Atomic Wallet hackers turn to OFAC-sanctioned Garantex: Elliptic

Atomic Wallet hackers turn to OFAC-sanctioned Garantex: Elliptic

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Illicit funds obtained from the $35 million Atomic Wallet hack are on the move again, with Russia-based sanctioned crypto exchange Garantex reportedly becoming the latest to come into contact with the hacked crypto.

On June 13, blockchain security and compliance firm Elliptic updated the situation regarding the stolen funds from Atomic Wallet. It alleges that the North Korean hacker collective, the Lazarus Group – believed to be behind the attack – has used Russia-based sanctioned crypto exchange Garantex to launder the loot.

In a Twitter post, the firm said that there was a significant and successful community effort between Elliptic and many exchange partners to freeze the stolen cryptocurrencies. However, Lazarus has now found other means to exchange its assets for Bitcoin (BTC).

The US Office of Foreign Assets Control (OFAC) sanctioned Garantex and the Russian dark web marketplace Hydra in April 2022.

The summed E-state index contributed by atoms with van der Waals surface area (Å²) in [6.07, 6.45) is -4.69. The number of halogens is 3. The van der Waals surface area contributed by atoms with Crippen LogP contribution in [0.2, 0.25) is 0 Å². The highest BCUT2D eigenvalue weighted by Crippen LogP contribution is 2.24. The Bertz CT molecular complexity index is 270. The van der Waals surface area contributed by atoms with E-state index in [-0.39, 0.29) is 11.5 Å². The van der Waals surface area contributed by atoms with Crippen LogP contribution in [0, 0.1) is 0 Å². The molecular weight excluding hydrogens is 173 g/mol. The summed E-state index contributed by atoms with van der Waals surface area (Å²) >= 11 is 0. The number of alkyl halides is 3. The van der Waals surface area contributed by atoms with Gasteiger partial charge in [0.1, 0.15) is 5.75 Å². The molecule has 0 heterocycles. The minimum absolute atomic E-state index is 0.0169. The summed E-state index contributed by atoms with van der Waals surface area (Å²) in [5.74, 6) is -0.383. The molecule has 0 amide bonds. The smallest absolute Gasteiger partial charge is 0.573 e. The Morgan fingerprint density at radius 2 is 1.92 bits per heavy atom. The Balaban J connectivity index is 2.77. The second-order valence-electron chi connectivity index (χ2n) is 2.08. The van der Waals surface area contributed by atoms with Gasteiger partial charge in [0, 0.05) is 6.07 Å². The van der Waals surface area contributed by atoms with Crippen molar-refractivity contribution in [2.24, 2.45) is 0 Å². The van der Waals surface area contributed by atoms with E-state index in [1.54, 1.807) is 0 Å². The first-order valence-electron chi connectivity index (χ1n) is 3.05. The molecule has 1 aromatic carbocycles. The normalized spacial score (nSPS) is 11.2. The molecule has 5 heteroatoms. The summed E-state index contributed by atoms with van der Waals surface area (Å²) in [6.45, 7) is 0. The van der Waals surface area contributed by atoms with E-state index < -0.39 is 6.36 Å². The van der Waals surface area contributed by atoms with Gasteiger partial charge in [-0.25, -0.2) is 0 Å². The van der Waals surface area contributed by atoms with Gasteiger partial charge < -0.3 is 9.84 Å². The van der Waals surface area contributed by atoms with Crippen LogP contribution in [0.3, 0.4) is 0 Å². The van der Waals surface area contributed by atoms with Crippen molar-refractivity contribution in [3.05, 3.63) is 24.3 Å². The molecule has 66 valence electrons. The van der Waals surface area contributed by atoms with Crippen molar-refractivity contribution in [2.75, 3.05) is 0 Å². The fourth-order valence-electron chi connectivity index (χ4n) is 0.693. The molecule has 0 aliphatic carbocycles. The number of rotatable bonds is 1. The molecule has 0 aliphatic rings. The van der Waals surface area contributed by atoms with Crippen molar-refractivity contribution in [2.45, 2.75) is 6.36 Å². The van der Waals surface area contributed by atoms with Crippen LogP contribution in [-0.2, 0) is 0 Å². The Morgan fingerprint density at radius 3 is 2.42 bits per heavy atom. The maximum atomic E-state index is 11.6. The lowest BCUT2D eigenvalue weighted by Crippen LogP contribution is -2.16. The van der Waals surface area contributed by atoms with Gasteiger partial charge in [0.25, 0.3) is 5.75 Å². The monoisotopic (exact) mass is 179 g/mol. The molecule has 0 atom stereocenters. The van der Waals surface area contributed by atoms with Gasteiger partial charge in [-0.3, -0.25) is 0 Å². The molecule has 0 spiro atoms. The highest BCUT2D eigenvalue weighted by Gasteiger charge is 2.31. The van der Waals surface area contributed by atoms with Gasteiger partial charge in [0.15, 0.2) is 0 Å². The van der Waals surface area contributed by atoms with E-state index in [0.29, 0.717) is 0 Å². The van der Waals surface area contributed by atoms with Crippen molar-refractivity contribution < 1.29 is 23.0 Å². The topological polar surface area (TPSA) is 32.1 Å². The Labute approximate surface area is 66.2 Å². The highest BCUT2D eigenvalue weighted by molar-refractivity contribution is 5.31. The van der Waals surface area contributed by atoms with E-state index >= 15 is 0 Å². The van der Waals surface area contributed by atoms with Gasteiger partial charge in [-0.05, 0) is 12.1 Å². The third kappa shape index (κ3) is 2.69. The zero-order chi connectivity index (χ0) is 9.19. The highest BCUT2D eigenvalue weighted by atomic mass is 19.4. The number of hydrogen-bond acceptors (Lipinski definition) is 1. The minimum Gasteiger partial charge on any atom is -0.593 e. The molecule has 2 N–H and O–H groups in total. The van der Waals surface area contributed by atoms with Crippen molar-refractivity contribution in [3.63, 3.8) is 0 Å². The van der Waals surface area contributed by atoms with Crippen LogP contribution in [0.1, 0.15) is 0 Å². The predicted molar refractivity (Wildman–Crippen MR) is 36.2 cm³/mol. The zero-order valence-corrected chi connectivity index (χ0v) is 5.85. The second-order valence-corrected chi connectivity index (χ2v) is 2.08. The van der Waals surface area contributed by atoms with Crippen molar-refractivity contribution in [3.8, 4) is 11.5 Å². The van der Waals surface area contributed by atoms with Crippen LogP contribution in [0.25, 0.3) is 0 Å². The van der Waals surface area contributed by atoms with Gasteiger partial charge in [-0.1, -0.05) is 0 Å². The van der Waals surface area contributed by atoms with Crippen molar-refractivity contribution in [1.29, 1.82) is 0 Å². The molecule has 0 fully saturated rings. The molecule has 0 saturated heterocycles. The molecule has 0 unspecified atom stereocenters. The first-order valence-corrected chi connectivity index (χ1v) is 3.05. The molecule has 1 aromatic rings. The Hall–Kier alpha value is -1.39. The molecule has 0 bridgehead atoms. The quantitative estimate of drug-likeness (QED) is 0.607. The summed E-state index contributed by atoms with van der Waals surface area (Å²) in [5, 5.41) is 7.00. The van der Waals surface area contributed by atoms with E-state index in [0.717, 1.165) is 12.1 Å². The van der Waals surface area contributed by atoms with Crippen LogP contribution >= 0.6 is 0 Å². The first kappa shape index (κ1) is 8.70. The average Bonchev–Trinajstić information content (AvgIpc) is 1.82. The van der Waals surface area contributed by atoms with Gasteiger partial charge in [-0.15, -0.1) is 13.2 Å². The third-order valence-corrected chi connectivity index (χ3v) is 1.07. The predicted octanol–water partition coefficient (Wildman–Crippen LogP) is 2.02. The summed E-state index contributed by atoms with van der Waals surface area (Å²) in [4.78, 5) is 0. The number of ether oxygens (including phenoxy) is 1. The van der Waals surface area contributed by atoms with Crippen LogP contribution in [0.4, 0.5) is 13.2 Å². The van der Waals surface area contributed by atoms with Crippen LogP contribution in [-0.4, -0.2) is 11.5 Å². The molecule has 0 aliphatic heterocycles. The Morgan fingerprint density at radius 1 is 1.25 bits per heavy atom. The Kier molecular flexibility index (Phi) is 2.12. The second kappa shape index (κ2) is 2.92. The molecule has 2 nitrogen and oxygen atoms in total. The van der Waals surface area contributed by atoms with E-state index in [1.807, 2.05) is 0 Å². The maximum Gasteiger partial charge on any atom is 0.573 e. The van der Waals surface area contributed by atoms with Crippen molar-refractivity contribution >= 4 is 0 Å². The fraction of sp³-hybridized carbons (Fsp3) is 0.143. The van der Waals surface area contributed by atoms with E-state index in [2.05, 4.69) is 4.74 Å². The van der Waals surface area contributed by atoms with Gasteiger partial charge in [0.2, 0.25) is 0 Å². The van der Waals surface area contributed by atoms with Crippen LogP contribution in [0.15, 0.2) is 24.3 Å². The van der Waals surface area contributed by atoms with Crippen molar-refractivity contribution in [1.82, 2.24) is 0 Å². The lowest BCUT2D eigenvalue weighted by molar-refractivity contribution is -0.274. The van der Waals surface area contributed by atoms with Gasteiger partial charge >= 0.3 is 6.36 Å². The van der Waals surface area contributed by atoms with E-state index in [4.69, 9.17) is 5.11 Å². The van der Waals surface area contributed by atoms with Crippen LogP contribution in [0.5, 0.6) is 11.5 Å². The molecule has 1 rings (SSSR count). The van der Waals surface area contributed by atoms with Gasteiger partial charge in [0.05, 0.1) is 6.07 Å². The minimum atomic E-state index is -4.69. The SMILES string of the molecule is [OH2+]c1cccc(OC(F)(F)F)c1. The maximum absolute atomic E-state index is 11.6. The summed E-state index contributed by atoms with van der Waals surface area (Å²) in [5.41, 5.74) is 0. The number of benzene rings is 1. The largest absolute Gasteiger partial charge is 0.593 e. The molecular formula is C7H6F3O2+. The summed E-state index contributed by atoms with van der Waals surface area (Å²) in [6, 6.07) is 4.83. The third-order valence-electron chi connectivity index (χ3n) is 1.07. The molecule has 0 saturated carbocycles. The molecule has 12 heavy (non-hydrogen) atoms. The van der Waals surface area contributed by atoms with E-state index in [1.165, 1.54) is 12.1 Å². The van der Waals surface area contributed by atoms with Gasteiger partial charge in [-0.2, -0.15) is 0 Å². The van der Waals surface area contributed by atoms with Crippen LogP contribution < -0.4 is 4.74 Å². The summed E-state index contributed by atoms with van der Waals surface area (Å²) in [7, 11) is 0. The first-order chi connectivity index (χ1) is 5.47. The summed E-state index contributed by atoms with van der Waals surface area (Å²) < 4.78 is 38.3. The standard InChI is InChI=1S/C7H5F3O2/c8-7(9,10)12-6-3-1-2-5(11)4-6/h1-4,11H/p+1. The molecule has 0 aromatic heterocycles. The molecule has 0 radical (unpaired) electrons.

Garantex was founded in late 2019 and was originally registered in Estonia before moving most of its operations to Moscow, the Treasury Department noted At the time.

“Analysis of known Garantex transactions shows that more than $100 million in transactions are associated with illicit actors and dark web markets,” it added.

Earlier this month, Cointelegraph reported that ill-gotten gains were being funneled through the sinbad.io mixera service frequently used by the Lazarus Group.

Elliptic added that funds withdrawn from Garantex by hackers continue to be obfuscated through the Sinbad.io mixer.

The Treasury Department also sanctioned Blender.io (the older version of Sinbad.io) in May 2022, warning that North Korea was using the service to “support their malicious cyber activities and money laundering of stolen virtual currency.” .

Related: OFAC Sanctions OTC Traders Who Converted Cryptocurrencies for North Korea’s Lazarus Group

On June 3, several Atomic Wallet user accounts were engagedresulting in losses of up to $35 million in digital assets.

Five days later, Atomic stated that it had hired blockchain security and analyst firm Chainalysis as a lead incident investigator. Cointelegraph reached out to Chainalysis for an update on the investigation, but a spokesperson said they could not comment on the Atomic Wallet case.

The notorious North Korean hacking collective has been linked to several major cryptographic vulnerabilities in the past year, including the Harmony Bridge hack and the Ronin Bridge hack.

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